Kuo finds herself facing the question of the impact of a teacher on her students. What did she really accomplish? By teaching for two years in this poverty-stricken community, did she help anyone or did she just make herself feel better? Did she serve any form of social justice? Can one even affect the lives of students who live in such poverty and desperation? While lured by law firms and nonprofit organizations in need of young attorneys with her talent and Harvard pedigree, Kuo does what few of her classmates, or any of us, would do. She puts on the career brakes and returns to Helena to take care of what she considers “unfinished business.” She teaches part-time in the public school and starts visiting Patrick in jail as often as she can to engage him in a way only an English teacher can — focusing on reading and writing, and on the ways in which both can help one see the painful context of one’s life in a nation with deep racist roots. She has refused to give up on this one young man.
Kuo is not asking us to pat her on the back for her self-sacrifice. She is simply following her heart and instincts to offer a young man a lifeline. This is not a Hollywood story in which the young man in question turns his life around and escapes crushing poverty. Patrick spends sixteen months in jail waiting for trial and then spends nearly another two years in federal prison, having pleaded guilty to manslaughter. The only plot twist is that he is released early for good behavior. But after prison, life for Patrick is still stunningly hard and precarious, especially given that his felony record severely limits his options.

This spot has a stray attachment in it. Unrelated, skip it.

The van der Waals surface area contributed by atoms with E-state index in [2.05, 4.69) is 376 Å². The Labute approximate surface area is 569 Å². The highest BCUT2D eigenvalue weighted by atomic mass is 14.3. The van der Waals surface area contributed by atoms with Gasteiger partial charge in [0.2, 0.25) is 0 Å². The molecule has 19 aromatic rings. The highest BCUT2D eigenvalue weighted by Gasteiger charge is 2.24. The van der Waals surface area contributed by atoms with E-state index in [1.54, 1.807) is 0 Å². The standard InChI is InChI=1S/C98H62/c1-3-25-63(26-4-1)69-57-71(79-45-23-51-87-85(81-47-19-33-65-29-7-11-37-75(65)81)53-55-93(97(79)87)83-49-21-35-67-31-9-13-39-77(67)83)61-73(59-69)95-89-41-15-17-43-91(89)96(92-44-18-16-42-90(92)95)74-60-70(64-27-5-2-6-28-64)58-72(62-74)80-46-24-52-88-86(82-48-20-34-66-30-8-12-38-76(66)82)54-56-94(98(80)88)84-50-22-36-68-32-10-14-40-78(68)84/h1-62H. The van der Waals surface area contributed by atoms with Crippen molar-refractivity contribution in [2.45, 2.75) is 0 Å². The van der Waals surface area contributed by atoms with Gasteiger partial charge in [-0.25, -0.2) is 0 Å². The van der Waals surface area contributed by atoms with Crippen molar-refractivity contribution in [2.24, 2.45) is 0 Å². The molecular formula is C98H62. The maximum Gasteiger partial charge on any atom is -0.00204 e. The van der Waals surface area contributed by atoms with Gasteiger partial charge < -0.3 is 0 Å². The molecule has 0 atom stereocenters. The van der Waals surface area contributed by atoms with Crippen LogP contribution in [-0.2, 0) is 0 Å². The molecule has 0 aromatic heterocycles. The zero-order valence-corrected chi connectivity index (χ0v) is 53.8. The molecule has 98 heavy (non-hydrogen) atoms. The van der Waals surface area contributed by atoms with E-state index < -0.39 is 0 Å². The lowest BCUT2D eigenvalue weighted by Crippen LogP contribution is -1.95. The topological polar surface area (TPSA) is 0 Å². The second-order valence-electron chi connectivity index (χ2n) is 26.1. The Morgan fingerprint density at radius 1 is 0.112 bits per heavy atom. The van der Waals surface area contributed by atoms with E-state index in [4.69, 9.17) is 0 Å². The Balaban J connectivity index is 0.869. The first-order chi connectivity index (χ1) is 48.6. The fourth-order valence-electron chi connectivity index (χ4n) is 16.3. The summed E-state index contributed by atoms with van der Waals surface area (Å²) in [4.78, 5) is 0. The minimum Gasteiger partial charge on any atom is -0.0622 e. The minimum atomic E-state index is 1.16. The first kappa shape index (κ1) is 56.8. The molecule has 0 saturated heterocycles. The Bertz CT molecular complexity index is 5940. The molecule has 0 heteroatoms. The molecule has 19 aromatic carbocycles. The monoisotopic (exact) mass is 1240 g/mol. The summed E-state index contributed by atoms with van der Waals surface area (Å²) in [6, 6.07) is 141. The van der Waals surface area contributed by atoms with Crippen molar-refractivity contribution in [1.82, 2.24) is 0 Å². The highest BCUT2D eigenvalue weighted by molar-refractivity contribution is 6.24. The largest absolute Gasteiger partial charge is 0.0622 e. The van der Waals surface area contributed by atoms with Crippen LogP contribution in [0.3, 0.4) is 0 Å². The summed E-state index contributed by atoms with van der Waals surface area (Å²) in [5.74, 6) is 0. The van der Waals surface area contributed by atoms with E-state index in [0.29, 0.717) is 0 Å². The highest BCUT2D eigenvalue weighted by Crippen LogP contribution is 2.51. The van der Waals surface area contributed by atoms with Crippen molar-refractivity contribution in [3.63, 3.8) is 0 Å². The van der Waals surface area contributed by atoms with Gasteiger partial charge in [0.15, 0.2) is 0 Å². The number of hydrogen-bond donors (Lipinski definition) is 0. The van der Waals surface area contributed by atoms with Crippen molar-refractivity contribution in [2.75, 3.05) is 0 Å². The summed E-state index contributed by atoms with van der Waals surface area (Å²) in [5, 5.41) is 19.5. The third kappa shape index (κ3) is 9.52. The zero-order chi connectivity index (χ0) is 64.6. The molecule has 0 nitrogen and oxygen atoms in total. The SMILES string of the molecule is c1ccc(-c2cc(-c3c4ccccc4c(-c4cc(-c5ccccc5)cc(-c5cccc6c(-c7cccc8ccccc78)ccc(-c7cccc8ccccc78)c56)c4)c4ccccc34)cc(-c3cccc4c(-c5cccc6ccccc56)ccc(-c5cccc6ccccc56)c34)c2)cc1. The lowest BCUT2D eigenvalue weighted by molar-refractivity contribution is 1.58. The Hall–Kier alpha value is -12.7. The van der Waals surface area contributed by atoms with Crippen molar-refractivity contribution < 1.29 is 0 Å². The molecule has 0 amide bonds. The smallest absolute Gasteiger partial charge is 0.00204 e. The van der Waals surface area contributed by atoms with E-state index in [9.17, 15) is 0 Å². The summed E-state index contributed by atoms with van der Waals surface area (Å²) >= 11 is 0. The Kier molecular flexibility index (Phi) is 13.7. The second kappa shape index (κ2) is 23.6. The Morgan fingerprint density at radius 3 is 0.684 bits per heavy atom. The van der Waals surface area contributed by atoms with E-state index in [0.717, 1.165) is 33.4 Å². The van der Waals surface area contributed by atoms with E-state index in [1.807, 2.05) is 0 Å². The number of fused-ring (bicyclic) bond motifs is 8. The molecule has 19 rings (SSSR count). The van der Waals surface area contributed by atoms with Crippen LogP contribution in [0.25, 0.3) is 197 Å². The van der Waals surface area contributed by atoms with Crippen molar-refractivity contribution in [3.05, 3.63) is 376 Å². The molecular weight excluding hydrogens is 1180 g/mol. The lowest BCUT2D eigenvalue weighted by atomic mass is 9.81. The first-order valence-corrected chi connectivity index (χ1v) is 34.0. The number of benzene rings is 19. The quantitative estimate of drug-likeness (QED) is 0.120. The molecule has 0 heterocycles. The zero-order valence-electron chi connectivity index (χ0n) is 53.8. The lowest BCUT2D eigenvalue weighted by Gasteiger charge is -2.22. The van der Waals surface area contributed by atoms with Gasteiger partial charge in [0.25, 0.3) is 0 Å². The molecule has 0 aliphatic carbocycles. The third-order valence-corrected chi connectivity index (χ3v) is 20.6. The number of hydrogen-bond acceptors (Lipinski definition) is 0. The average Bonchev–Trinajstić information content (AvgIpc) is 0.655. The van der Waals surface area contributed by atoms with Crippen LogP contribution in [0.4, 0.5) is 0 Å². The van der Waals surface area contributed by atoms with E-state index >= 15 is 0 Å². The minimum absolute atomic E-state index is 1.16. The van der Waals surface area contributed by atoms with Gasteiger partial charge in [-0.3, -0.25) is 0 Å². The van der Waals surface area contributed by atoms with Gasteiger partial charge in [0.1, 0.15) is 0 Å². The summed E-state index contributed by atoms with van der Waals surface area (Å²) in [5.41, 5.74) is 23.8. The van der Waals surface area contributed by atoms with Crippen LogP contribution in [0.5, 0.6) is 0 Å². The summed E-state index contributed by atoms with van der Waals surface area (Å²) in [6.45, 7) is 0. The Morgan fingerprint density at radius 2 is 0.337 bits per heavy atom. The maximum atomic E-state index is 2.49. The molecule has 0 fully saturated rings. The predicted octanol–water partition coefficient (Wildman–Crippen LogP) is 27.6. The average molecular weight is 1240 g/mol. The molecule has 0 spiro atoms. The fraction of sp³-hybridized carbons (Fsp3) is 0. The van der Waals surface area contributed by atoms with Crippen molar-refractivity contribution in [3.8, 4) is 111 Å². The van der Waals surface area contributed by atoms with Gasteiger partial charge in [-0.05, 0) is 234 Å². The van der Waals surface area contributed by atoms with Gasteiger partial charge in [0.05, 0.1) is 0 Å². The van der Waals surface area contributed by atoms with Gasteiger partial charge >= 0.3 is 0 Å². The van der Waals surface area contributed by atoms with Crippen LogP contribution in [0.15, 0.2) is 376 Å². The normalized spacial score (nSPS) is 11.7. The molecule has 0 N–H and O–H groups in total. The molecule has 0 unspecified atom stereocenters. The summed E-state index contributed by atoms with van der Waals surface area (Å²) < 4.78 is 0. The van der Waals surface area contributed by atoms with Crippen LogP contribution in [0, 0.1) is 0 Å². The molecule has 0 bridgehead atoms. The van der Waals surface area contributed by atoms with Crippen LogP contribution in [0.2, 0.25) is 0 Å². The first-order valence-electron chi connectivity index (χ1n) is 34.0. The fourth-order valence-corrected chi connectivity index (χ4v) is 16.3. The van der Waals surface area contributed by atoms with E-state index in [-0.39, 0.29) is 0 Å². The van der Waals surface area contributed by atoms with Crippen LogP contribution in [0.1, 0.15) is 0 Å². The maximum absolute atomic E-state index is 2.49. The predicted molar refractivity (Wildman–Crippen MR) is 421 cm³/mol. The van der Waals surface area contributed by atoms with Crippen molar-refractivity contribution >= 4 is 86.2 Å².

What matters here is the time the Patrick and Kuo spend together in what amounts to a one-on-one class in literature and writing. We get to see a broken life start to mend, to open up, to blossom slowly, to grow. We get to see a young man make greater sense of the forces that have shaped and ravaged his life. We see him learn to write about it all with increasing clarity, insight, and sophistication. The reading level increases in difficulty over time, too — moving from a slow reading of The Lion, the Witch, and the Wardrobe to the poetry of Derek Walcott, Anna Akhmatova and W.S. Merwin, to James Baldwin’s The Fire Next Time. It’s the latter work that engages Patrick most deeply. “This is real, Ms. Kuo,” he tells her. “Really, it just makes me feel better about, you know, being black.”
We can say this is a story about what it means to be a dedicated teacher — what it means to care deeply about the fate and life of another human being. On this level, Reading with Patrick reinforces all the research on the value of the student and teacher relationship. We can also say this is a story of the ways in which America falls so woefully short of its stated ideals — especially through the injustices embedded in our systems of education, housing, criminal justice, and employment.
But we also see Reading with Patrick as a remarkable testament to the power of language and books — of how literacy, supported by a deeply caring teacher, can light and sustain one’s humanity and spirit even in the most difficult of situations.
If you finish your reading assignment for the summer and are looking for other recently published education books worth reading this summer, here are four more we recommend:
“Helping Children Succeed: What Works and Why,” by Paul Tough